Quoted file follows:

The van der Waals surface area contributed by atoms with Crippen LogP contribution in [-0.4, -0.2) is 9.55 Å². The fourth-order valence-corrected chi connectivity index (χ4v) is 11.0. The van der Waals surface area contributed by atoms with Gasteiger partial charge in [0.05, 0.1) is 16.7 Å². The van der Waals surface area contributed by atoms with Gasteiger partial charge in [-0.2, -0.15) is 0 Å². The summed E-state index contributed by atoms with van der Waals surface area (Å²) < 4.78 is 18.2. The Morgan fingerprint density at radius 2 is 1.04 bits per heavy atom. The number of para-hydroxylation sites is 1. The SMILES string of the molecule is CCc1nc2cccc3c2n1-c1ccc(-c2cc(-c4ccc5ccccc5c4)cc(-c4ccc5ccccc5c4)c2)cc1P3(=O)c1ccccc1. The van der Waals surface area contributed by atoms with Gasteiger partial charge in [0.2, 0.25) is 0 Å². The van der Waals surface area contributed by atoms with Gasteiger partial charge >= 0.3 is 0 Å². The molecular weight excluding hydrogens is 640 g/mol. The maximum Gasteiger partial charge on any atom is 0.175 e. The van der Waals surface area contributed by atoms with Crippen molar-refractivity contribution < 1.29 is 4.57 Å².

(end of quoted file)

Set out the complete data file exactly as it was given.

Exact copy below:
The van der Waals surface area contributed by atoms with Crippen LogP contribution in [-0.4, -0.2) is 9.55 Å². The fourth-order valence-corrected chi connectivity index (χ4v) is 11.0. The van der Waals surface area contributed by atoms with Gasteiger partial charge in [0.05, 0.1) is 16.7 Å². The van der Waals surface area contributed by atoms with Gasteiger partial charge in [-0.2, -0.15) is 0 Å². The summed E-state index contributed by atoms with van der Waals surface area (Å²) < 4.78 is 18.2. The Morgan fingerprint density at radius 2 is 1.04 bits per heavy atom. The number of para-hydroxylation sites is 1. The SMILES string of the molecule is CCc1nc2cccc3c2n1-c1ccc(-c2cc(-c4ccc5ccccc5c4)cc(-c4ccc5ccccc5c4)c2)cc1P3(=O)c1ccccc1. The van der Waals surface area contributed by atoms with Gasteiger partial charge in [0.2, 0.25) is 0 Å². The van der Waals surface area contributed by atoms with Gasteiger partial charge >= 0.3 is 0 Å². The molecular weight excluding hydrogens is 640 g/mol. The maximum Gasteiger partial charge on any atom is 0.175 e. The van der Waals surface area contributed by atoms with Crippen molar-refractivity contribution < 1.29 is 4.57 Å².